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robertogreco : lordoftheflies   3

On Going Feral
"Cloudworker lifestyles…create a psychological transformation that is very similar to what happens when animals go feral. In animals, it takes a couple of generations of breeding for the true wild nature to re-emerge…But in humans it can happen faster, since most of our domestication is through education & socialization rather than breeding.

You might think that the true tabby-mutt human must live outside the financial system…that’s actually a mistaken notion, because that sort of officially checked-out  or actively nihilistic person is defined & motivated by the structure of human civilization. To rebel is to be defined by what you rebel against. Criminals & anarchists are civilized creatures. Feral populations are agnostic, rather than either dependent on, or self-consciously independent of, codified social structures. Feral cloudworkers use social structures where it accidentally works for them…and improvise ad-hoc self-support structures for the rest of their needs."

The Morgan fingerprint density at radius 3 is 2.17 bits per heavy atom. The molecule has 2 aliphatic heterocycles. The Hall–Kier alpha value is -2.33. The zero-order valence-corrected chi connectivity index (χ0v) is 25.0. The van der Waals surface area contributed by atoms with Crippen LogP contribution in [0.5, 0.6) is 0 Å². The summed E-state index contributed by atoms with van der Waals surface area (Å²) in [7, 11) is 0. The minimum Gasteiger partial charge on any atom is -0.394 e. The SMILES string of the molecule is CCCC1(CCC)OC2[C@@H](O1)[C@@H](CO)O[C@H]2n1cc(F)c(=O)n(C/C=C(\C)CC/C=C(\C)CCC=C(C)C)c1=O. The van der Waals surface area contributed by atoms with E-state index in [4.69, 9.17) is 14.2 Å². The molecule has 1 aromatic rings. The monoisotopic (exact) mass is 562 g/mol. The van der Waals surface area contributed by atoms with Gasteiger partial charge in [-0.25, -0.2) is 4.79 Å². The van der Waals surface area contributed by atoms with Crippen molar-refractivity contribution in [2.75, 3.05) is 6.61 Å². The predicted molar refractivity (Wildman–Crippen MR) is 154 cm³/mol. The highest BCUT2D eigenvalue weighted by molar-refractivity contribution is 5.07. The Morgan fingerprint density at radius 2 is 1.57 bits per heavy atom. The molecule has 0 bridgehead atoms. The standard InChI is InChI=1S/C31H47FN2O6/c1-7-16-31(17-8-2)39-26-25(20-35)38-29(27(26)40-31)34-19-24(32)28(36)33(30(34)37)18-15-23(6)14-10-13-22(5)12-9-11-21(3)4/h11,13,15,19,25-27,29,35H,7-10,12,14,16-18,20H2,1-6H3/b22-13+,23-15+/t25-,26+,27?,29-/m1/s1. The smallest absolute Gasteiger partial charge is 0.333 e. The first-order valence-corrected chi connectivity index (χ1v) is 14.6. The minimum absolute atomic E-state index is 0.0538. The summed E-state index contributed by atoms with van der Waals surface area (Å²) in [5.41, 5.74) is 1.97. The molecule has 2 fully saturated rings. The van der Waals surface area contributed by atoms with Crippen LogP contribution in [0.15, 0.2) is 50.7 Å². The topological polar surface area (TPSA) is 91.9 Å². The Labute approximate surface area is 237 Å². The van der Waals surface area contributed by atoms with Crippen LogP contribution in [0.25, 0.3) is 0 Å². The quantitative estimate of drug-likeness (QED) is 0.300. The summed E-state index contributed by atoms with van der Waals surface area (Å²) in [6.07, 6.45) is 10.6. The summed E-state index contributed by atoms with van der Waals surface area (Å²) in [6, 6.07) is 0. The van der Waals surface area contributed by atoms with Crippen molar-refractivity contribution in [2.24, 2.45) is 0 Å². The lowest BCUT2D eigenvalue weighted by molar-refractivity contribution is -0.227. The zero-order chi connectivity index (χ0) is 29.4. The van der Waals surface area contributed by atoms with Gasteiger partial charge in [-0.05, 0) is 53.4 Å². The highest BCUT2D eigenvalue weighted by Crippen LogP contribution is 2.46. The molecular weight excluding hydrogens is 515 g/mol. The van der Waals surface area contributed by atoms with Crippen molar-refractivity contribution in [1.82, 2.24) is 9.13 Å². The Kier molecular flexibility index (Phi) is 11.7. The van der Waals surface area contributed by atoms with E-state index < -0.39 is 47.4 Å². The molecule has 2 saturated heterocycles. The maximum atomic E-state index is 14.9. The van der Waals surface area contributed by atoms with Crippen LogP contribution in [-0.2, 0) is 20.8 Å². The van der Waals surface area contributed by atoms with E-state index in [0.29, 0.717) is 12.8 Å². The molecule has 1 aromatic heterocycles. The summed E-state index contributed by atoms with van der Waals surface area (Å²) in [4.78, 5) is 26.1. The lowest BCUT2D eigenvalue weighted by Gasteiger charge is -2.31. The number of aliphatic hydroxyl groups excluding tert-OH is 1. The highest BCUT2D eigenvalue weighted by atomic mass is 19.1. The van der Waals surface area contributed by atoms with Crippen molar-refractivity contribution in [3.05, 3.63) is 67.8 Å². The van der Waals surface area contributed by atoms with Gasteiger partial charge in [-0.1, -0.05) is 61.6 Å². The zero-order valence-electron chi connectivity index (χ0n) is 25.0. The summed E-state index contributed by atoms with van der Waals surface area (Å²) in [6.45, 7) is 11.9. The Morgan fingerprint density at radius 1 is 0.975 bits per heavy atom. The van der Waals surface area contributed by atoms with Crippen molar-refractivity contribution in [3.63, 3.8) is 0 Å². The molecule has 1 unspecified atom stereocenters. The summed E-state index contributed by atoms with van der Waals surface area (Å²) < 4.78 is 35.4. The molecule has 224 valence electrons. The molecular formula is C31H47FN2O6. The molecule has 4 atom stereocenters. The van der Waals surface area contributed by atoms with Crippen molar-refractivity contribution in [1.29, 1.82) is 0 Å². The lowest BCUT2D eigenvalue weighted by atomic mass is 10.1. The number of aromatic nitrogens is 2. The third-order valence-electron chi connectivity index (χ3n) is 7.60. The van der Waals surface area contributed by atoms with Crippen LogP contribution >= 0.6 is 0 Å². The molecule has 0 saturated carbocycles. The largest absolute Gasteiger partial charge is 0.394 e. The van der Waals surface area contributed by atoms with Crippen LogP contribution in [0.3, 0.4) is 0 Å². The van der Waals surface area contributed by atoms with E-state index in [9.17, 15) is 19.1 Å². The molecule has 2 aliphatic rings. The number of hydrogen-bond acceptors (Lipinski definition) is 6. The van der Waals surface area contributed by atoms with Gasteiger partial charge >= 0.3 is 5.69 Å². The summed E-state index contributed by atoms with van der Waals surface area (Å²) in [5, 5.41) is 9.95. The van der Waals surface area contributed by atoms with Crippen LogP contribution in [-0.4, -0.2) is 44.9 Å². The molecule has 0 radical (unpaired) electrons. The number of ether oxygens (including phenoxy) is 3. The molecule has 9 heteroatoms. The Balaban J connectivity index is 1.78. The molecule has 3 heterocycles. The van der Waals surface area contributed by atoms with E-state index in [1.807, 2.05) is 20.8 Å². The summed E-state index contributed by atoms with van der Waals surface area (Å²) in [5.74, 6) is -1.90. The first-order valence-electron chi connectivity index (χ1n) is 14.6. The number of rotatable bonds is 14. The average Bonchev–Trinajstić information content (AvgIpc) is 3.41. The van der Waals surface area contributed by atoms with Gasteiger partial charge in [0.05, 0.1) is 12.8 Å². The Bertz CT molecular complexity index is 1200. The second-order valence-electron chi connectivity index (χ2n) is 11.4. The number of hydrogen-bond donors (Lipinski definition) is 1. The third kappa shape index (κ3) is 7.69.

mobile  cloudworkers  cloudworking  venkateshrao  2009  feral  mutts  cv  society  socialization  deschooling  unschooling  illegiblepeople  illegibles  domestication  lordoftheflies  anarchism  anarchy  conformity  lifestyle  work  thirdplaces  introverts  neo-nomads  nomadism  nomads  telecommuting  labor  thirdspaces 
august 2011 by robertogreco
SpeEdChange: Lord of the Flies: How Adults Create Bullying
"When Lord of the Flies is taught this way, it encourages the adults in school to continue to behave as they do, and blames children, and their inherently evil nature, for all that is wrong in society. This, of course, is the tack taken by administrators such as Anthony Orsini who claims to run the Lord of the Flies Middle School in Ridgewood, NJ. And it lies at the heart of how bullying is usually combatted in our schools.



In other words, what if these children were viewed as products of their society? What if what is being revealed is not the "nature of children," but the most trained behaviours. What if Ralph can be seen, as the story begins, as "natural childhood" - trusting, cooperative, believing in fairness, and what emerges later on is the British aristocracy - brutal, bullying, uniform in appearance, colonialist, and lacking empathy or even pity?

What might that suggest about school-based anti-bullying efforts?

...

So as you read Lord of the Flies with your students this coming year, ask them to ask different questions. And when you see bullies in your school, ask where they have learned that behaviour.

Children do learn, after all. And mostly, they learn by watching us."
empathy  lordoftheflies  williamgolding  teaching  education  behavior  modeling  society  irasocol  bullying  bullies  tcsnmy  brutality  colonialism  literature  classideas  naturenurture  nature  humans  children  boys 
july 2010 by robertogreco

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